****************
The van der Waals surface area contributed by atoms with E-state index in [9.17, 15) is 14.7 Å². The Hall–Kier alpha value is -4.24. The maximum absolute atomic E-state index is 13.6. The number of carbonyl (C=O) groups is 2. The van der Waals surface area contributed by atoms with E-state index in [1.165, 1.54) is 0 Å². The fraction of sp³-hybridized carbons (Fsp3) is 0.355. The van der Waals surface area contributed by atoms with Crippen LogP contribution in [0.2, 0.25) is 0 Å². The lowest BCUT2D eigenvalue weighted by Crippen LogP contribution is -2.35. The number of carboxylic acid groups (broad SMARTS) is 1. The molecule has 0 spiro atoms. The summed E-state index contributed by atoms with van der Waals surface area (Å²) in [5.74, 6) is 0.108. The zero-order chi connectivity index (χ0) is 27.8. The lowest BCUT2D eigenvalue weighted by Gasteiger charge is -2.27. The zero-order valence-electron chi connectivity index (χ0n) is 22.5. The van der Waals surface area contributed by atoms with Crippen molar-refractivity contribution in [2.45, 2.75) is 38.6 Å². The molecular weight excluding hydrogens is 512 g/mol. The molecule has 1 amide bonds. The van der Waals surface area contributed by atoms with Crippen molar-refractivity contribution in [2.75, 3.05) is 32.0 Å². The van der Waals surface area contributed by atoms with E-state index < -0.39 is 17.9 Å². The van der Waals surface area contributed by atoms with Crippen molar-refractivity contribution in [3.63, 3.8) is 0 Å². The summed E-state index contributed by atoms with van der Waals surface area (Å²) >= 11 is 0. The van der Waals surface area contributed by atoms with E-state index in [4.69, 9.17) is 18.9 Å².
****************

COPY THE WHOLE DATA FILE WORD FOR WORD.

The van der Waals surface area contributed by atoms with E-state index in [9.17, 15) is 14.7 Å². The Hall–Kier alpha value is -4.24. The maximum absolute atomic E-state index is 13.6. The number of carbonyl (C=O) groups is 2. The van der Waals surface area contributed by atoms with E-state index in [1.165, 1.54) is 0 Å². The fraction of sp³-hybridized carbons (Fsp3) is 0.355. The van der Waals surface area contributed by atoms with Crippen LogP contribution in [0.2, 0.25) is 0 Å². The lowest BCUT2D eigenvalue weighted by Crippen LogP contribution is -2.35. The number of carboxylic acid groups (broad SMARTS) is 1. The molecule has 0 spiro atoms. The summed E-state index contributed by atoms with van der Waals surface area (Å²) in [5.74, 6) is 0.108. The zero-order chi connectivity index (χ0) is 27.8. The lowest BCUT2D eigenvalue weighted by Gasteiger charge is -2.27. The zero-order valence-electron chi connectivity index (χ0n) is 22.5. The van der Waals surface area contributed by atoms with Crippen molar-refractivity contribution in [2.45, 2.75) is 38.6 Å². The molecular weight excluding hydrogens is 512 g/mol. The molecule has 1 amide bonds. The van der Waals surface area contributed by atoms with Crippen molar-refractivity contribution in [2.75, 3.05) is 32.0 Å². The van der Waals surface area contributed by atoms with E-state index < -0.39 is 17.9 Å². The van der Waals surface area contributed by atoms with Crippen molar-refractivity contribution in [3.63, 3.8) is 0 Å². The summed E-state index contributed by atoms with van der Waals surface area (Å²) >= 11 is 0. The van der Waals surface area contributed by atoms with E-state index in [4.69, 9.17) is 18.9 Å².